- Many religious and secular individuals correctly teach that happiness need not be dependent on circumstances or dispositions, that single people can be fulfilled without a sexual relationship, and living a life of self-denial can benefit oneself and society. By sending a message that there is no legal distinction between discriminating based on one’s sexual orientation and one’s choice of spouse or partner, LGBT advocates send a message that fulfillment comes primarily from romantic relationships.
- One’s relationship with God or a broader culture can certainly be more powerful than one’s own romantic desires. While fictional, the character Albus Dumbledore highlights the importance of distinguishing between choices and inclinations, both by his words and his story.
D. Pride/LGBT movement advocates push for messages that harm religious freedom:
- If one accepts the above points, it is obvious that churches must have the right to teach the doctrinal foundation for these policies.
- Even if one rejects the points above, they are certainly plausible. As Justice Anthony Kennedy said in Obergefell v. Hodges, people of good faith can disagree on such issues. The Free Speech Clause protects the right of people to advocate for their views.
- But more importantly, religious freedom is designed to protect unpopular views and actions. By pushing issues concerning LGBT issues outside of the bounds of religious freedom (as the Equality Act hints at doing), the LGBT advocates target certain religious beliefs for unfavorable treatment.
- The present or immediate future impacts of present LGBT positions, if adopted, hurt religious freedom. The scope of hiring decisions at religious colleges, universities, hospitals, and non-profits may be limited. Even religious groups and individuals (like me) who support extending non-discrimination laws to protect LGBT individuals need the right to have criteria based in chastity when determining employment. Analogous efforts are underway in areas of accreditation, cooperative areas such as Foster Care and Adoption, housing at religious institutions, and state and federal funding. See this letter for more specific details.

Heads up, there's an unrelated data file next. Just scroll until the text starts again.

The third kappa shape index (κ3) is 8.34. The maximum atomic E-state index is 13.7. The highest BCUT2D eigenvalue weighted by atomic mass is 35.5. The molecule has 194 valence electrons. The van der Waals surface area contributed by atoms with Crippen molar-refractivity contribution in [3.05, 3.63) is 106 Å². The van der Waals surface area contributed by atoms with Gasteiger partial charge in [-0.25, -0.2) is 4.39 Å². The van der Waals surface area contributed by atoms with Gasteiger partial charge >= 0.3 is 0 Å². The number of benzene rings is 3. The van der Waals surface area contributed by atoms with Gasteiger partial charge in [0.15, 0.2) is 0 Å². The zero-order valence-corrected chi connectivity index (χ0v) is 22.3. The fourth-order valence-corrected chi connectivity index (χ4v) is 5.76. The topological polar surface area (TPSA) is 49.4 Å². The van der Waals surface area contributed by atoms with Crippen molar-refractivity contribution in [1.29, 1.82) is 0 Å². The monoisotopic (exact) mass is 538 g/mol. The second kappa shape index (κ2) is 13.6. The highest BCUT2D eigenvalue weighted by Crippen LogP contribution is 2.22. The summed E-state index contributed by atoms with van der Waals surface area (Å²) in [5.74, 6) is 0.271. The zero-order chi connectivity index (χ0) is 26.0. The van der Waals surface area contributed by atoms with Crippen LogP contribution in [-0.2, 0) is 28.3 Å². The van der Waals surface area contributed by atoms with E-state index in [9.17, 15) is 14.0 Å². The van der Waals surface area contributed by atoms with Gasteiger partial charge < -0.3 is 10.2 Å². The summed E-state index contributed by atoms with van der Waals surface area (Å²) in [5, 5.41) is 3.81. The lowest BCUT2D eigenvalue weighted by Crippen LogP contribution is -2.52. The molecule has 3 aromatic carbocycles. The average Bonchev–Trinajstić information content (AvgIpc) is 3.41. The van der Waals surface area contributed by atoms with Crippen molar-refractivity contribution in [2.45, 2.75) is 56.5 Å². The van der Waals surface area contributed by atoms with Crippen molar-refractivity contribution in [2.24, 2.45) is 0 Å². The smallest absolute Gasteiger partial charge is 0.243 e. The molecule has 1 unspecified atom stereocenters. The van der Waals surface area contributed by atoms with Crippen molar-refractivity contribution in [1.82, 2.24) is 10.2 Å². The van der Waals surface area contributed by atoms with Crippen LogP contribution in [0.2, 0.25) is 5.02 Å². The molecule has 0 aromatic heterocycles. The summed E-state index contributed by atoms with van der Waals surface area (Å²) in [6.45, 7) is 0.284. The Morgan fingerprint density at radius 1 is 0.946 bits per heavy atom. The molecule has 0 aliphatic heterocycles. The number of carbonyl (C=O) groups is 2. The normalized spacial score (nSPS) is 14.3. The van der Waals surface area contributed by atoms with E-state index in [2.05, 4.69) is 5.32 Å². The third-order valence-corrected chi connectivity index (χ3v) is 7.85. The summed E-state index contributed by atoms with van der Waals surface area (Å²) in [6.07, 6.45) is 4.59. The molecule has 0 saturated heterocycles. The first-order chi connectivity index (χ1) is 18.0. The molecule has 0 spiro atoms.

When governments place these sorts of limits on religious institutions, governments chill the ability of those institutions to serve others and teach their religious beliefs. Indeed, some faiths believe that a connection to God allows one to excel more in employment and other endeavors. As President Ballard said in the same talk quoted above:
… I testify that living gospel commandments brings anyone untold blessings, allowing us to become our very best selves—exactly who God wants us to be.
As religious organizations want their members to become their best selves, they need to hire those who are striving to get the untold blessings President Ballard mentioned, so their employees can be examples of the believers.
I end where I began. “We need to listen to and understand what our LGBT brothers and sisters are feeling and experiencing.” But that does not imply we need to embrace as correct their solutions for the problems they identify. How to increasingly love and cherish our LGBT brothers and sisters while not blindly accepting their policy positions is one of the challenges of our day. Other pieces have and yet will be written that correctly emphasize the greater need to love and cherish our LGBT brothers and sisters. Here is one excellent example of that. But as it is Pride Month and the Equality Act is pending in the U.S. Senate, it is important to emphasize the importance of at least hesitating before embracing LGBT policy positions, for all the reasons explained above.